On August 5, 1990, Pinkney set out to become one of the first African American sailors to sail solo around the world. He chose one of the most difficult routes. He sailed a 47-foot cutter named “Commitment” down the eastern coast of South America and then across the Atlantic Ocean to Cape Town, South Africa. He then crossed the southern portion of the Indian Ocean to Hobart, Tasmania. Pinkney then sailed across the southern part of the Pacific Ocean to the tip of South America before retracing his route along the eastern coast of North and South America to Massachusetts.
Pinkney's sailing boat nearly collided with a container ship that approached from behind on a major shipping route. Near Tasmania, the sailing boat was knocked twice on its side before righting itself.
On June 9, 1992, William Pinkney (then 56) completed the circumnavigation by sailing into Charlestown Navy Yard in Boston, MA. He was greeted by 1,000 school children and 100 officers from the National Park Service, the U.S. Navy, and the Coast Guard. The greeters had followed Pinkney’s journey.
Pinkney’s sailing expedition covered 27,000 miles over 22 months. Combos, an investment group based in Boston, MA, covered the trip’s costs ($1 million). Pinkney’s journey differed from that of Teddy Seymour (also profiled on this site), the first African American to sail solo around the world, in that Pinkney went around the southern tips of Africa and South America. Seymour traveled through the Suez Canal and the Panama Canal. Pinkney may be the first person of African descent to circumnavigate the planet by the southernmost tips of Africa and South America.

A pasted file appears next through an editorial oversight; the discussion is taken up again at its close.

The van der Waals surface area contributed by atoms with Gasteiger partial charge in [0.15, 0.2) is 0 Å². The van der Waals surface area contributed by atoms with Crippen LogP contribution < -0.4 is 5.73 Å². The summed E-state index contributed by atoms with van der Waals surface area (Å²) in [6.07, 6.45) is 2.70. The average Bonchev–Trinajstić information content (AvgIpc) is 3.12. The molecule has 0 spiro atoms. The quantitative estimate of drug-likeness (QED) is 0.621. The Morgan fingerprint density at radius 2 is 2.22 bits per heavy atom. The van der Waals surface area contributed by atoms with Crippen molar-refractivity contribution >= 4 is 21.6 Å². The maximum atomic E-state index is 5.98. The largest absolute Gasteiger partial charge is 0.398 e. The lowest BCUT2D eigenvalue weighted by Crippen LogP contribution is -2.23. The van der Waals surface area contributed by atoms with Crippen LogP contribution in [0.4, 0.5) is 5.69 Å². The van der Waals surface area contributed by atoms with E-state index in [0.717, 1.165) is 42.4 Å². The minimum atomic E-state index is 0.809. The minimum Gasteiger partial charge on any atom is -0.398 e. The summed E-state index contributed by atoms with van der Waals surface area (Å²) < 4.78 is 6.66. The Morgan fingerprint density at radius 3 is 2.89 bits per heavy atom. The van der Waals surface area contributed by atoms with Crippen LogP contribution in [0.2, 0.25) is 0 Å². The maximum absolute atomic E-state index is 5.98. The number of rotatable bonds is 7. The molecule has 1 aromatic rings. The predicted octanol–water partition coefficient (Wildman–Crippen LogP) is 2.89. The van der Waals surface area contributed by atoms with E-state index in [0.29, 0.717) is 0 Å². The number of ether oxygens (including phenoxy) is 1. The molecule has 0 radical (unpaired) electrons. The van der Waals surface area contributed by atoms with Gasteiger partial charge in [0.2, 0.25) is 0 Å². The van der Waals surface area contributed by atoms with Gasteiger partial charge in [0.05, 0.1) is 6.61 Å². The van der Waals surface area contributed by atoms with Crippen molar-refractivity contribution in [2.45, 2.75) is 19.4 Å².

When he finished, The New York Times reported about his positive, never-say-die attitude, “No matter who you are, where you are or what people say, you and your dreams are important and doable if you get a sound, basic education, if you are willing to work and never, never quit, and you take responsibility for making your dreams happen.”
In November, 1998, Pinkney completed a reverse Middle Passage route, sailing from Puerto Rico to Brazil and then east across the Atlantic Ocean to Ghana and Senegal.
Pinkney retired from ship captaincy in 2003 and authored his autobiography As Long As It Takes: Meeting the Challenge. He received honorary degrees from Becker College, the Massachusetts Maritime Academy, and Southern Connecticut State University, not to mention recognition from President George H.W. Bush, Lord Mayor of Hobart, Tasmania, the Premier and President of Bermuda, and Senators Edward Kennedy, Paul Simon, and John Kerry, in addition to numerous awards from sailing clubs around the United States. Pinkney’s accomplishment appeared in many national publications, including People, Sports Illustrated, National Geographic, Sail, and The New York Times. Pinkney is a devoted grandfather and a motivational speaker.
William Pinkney was born in 1935 in Chicago, IL. He was raised in a single-parent household on welfare. Pinkney attended Tilden Tech High School before being trained as an X-ray technician. After leaving the Navy, Pinkney moved to Puerto Rico. Between 1960 and 1980, Pinkney held a number of jobs, including as a professional limbo dancer, elevator operator, and product developer before joining the City of Chicago as a city executive. He also learned how to sail. In 1985, at the age of 50, Pinkney decided to sail around the world alone to inspire his grandchildren.